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Academy Juvenile Award

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Academy Juvenile Award

Academy Juvenile Award
Bobby Driscoll accepting the Juvenile Award
Awarded for Academy Honorary Award presented for "Outstanding Juvenile Performance"
Country United States
Presented by Academy of Motion Picture Arts and Sciences
First awarded February 27, 1935
Official website www.Oscars.org

The Academy Juvenile Award, also known as the Juvenile Oscar, was a [2]

The trophy itself was a miniature Oscar statuette which stood approximately 7 inches tall.[2][3][4] The honor was first awarded by the Academy in 1935 to 6-year-old [5]

History

The Academy Awards, first presented on May 16, 1929, did not originally present a [2]

On February 27, 1935, the [2] Playfully dubbed the "Oscarette" by Bob Hope in 1945,[10] the statuette itself was a miniaturized Oscar, depicting an Art Deco image of a knight holding a crusader's sword and standing on a reel of film.[11] Standing approximately ½ the size of its full-sized counterpart, this rare child-sized trophy remained the prototype for the statuette throughout the history of the Award with only relatively small modifications to its base over time.[4][12][13]

After first being presented in 1935, the Special Juvenile Award continued to be presented intermittently to a total of 12 young actors over the next 25 years,[4][14] however, several juvenile actors were instead nominated in the competitive Best Supporting Actor/Actress categories during this time; most notably, 14-year-old [18] all of whom lost to their adult counterparts in their respective categories.

Presented on April 17, 1961, the [5]

Honorees

1930s

The [2] Beginning her film career at the age of three, in 1934 Temple had attained child stardom in such films as Stand Up and Cheer!, Little Miss Marker, Baby Take a Bow and Bright Eyes. Just six years old on the night she accepted her Honorary statuette, Temple became the youngest recipient ever to be honored by the Academy, a distinction she still holds to this day.

The [19] By 1938, 16-year-old Durbin was a rising star as the singing ingenue in such films as Mad About Music and That Certain Age, and Rooney had risen to fame in the Andy Hardy comedies and received critical acclaim for his dramatic turn in Boys Town.[20] Eighteen years old on the night he accepted the accolade, Rooney would be the eldest recipient ever to be honored with the Academy's Juvenile Award.

The [23] the Juvenile Award would be the only honor Garland would receive from the Academy.

1940s

The [3] That year, 7-year-old O'Brien had become one of the most popular child actresses of her day, starring in the films The Canterville Ghost, Music for Millions, and Meet Me In St. Louis alongside former Juvenile Award Honoree Judy Garland. Hosting the Annual ceremony that year was Bob Hope who endearingly dubbed the Juvenile Award the "Oscarette" upon presenting O'Brien with her miniature Oscar.[10]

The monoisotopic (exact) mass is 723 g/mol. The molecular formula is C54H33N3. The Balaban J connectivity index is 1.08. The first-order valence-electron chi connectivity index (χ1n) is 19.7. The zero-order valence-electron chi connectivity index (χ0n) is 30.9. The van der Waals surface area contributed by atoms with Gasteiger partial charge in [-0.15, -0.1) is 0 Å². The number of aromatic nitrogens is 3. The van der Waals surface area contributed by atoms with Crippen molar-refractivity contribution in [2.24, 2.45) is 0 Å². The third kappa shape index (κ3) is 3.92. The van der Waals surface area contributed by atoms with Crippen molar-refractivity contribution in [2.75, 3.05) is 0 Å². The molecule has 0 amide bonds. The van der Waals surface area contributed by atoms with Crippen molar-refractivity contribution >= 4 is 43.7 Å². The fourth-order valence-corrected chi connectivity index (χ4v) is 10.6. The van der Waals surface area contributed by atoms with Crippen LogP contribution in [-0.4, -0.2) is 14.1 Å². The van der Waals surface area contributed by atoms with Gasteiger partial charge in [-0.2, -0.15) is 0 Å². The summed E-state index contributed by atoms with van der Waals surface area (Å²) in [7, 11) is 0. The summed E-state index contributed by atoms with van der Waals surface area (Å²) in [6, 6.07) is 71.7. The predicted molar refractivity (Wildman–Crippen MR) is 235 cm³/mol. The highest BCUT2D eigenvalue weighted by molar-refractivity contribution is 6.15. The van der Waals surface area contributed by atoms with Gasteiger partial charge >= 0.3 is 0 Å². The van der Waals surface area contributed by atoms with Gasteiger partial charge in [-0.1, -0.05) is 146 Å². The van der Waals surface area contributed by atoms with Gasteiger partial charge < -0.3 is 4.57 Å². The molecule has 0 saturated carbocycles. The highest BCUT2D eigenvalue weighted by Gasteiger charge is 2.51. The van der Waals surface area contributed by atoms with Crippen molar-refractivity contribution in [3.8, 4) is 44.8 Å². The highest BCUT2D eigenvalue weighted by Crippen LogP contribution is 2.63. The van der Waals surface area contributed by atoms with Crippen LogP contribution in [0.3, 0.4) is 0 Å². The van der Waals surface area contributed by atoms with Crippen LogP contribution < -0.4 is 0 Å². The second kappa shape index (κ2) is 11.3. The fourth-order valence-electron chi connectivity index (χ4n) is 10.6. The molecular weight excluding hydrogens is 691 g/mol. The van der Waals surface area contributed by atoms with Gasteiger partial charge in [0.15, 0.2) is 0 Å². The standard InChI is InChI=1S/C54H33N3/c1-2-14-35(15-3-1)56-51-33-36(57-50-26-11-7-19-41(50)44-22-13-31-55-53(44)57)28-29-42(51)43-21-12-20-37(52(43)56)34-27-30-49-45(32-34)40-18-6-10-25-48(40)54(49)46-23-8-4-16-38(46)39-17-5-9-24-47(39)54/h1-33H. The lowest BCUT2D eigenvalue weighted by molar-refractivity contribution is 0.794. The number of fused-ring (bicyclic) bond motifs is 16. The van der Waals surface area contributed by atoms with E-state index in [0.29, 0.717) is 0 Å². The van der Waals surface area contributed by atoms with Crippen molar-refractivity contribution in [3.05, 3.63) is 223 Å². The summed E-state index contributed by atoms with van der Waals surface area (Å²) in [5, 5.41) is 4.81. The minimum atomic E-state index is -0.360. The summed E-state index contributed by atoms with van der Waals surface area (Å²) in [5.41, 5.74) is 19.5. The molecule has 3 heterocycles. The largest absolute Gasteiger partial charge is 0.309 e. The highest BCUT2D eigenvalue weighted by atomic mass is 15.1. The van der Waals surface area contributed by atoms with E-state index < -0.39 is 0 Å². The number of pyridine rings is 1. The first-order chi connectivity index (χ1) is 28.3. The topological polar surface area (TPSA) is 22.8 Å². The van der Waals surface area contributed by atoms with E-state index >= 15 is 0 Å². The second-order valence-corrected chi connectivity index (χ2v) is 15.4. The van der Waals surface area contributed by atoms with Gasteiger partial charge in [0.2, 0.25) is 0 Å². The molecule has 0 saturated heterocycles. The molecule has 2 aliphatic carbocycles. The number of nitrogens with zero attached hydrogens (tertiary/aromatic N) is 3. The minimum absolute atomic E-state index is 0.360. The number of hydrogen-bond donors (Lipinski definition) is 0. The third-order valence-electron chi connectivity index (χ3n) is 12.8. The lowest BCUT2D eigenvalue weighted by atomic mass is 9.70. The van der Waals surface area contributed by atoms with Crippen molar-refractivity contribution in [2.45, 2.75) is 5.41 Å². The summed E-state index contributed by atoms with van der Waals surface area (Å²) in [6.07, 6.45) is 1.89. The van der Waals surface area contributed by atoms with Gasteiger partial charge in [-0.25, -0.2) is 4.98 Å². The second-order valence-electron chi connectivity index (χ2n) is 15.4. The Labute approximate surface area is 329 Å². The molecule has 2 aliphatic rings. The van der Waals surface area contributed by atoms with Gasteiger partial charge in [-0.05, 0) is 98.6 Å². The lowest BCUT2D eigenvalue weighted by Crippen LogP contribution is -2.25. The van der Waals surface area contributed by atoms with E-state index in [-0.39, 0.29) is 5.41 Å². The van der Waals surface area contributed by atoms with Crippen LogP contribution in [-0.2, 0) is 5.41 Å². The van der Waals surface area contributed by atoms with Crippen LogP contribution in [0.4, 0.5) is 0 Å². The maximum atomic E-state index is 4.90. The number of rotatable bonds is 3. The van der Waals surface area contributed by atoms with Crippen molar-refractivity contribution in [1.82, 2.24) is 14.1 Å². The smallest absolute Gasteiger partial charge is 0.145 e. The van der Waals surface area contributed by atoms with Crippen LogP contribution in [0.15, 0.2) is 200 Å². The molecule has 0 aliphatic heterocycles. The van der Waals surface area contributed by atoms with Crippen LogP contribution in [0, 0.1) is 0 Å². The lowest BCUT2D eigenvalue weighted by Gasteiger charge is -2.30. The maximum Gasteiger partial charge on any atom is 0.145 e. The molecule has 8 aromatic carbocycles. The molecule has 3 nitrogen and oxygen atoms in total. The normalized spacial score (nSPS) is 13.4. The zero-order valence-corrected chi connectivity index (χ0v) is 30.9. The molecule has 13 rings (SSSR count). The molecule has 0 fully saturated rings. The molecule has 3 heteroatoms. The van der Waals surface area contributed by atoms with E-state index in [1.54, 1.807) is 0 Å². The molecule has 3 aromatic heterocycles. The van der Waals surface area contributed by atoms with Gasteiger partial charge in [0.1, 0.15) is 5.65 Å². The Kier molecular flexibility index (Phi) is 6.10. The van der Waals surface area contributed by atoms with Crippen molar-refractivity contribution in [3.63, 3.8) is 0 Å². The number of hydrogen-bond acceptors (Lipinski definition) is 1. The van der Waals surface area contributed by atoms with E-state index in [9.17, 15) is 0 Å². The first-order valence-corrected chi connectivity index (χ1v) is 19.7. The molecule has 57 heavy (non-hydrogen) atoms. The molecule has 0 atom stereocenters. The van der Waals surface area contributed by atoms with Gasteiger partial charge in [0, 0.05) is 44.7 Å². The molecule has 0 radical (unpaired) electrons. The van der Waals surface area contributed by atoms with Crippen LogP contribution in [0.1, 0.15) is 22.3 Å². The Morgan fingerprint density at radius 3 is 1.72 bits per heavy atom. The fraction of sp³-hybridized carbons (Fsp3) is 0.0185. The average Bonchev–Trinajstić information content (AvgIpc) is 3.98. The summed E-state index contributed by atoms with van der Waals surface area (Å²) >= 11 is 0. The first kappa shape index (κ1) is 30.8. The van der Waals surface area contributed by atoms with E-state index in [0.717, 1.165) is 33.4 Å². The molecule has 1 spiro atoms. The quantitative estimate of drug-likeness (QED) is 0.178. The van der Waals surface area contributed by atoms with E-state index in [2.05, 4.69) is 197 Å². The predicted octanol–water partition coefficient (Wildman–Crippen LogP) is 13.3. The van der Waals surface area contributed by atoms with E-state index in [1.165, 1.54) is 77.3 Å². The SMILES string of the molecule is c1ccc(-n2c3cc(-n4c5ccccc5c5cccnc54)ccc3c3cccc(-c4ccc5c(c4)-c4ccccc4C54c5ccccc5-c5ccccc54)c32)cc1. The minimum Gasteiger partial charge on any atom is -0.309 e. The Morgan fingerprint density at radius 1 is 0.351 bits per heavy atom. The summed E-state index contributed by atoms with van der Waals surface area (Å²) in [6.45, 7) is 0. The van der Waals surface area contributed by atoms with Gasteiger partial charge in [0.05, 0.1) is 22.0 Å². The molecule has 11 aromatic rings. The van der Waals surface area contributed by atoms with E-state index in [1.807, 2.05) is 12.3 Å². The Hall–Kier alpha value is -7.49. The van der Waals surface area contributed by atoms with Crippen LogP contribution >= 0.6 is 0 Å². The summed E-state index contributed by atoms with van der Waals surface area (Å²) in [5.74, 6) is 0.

The [24] Beginning her prolific film career at the age of six, in 1945, 13-year-old Garner appeared in Nob Hill and Junior Miss, as well as receiving critical acclaim for her dramatic role as Francie Nolan, a girl living in the Brooklyn slums with her devoted mother and alcoholic father in the 20th Century Fox drama, A Tree Grows in Brooklyn.[25]

The [26] 13 years old in 1946, Jarman was honored with the Juvenile Oscar for his screen debut as Jody in Warner Brothers' family drama, The Yearling. Although the Academy didn't officially begin to present the Juvenile Award for a child's work in a specific film until two years later, The Yearling was Jarman's first and only film released in 1946.

The [27] Born in Czechoslovakia, and beginning his relatively brief film career in 1948 at the age of eleven, Jandl was the first foreign child actor to be honored with the Juvenile Oscar. Unable to travel to the United States to attend the ceremony, Jandl's statuette was instead presented to him in his native Prague.[28]

The [30]

1950s–1960

The [31] Perhaps best known to audiences in their native Scotland, in 1953, Whiteley, age 8, and Winter, age 6, played Harry and Davy respectively, two boys living with their grandfather in Nova Scotia who, forbidden by their grandfather to have a dog, "kidnap" an unattended baby and care for the child as their own in the British produced family drama.

The [5]

List of honorees

The following list of honorees lists the ages of recipients on the night of the ceremony and not the age they were when they appeared in the project(s) for which they were being honored. In some cases, the ceremony was held more than a year after a film's original release, and as much as two years after principal photography was completed.
Academy Juvenile Award Honorees
Year Recipient Age at ceremony Honor
1934
(7th)
Temple, ShirleyShirley Temple 6 years, 310 days In grateful recognition of her outstanding contribution to screen entertainment during the year 1934.
1938
(11th)
Deanna Durbin 17 years, 81 days For their significant contribution in bringing to the screen the spirit and personification of youth, and as juvenile players setting a high standard of ability and achievement.
Mickey Rooney 18 years, 153 days
1939
(12th)
Garland, JudyJudy Garland 17 years, 264 days For her outstanding performance as a screen juvenile during the past year.
1944
(17th)
O'Brien, MargaretMargaret O'Brien 8 years, 59 days Outstanding child actress of 1944.
1945
(18th)
Garner, Peggy AnnPeggy Ann Garner 14 years, 32 days Outstanding child actress of 1945.
1946
(19th)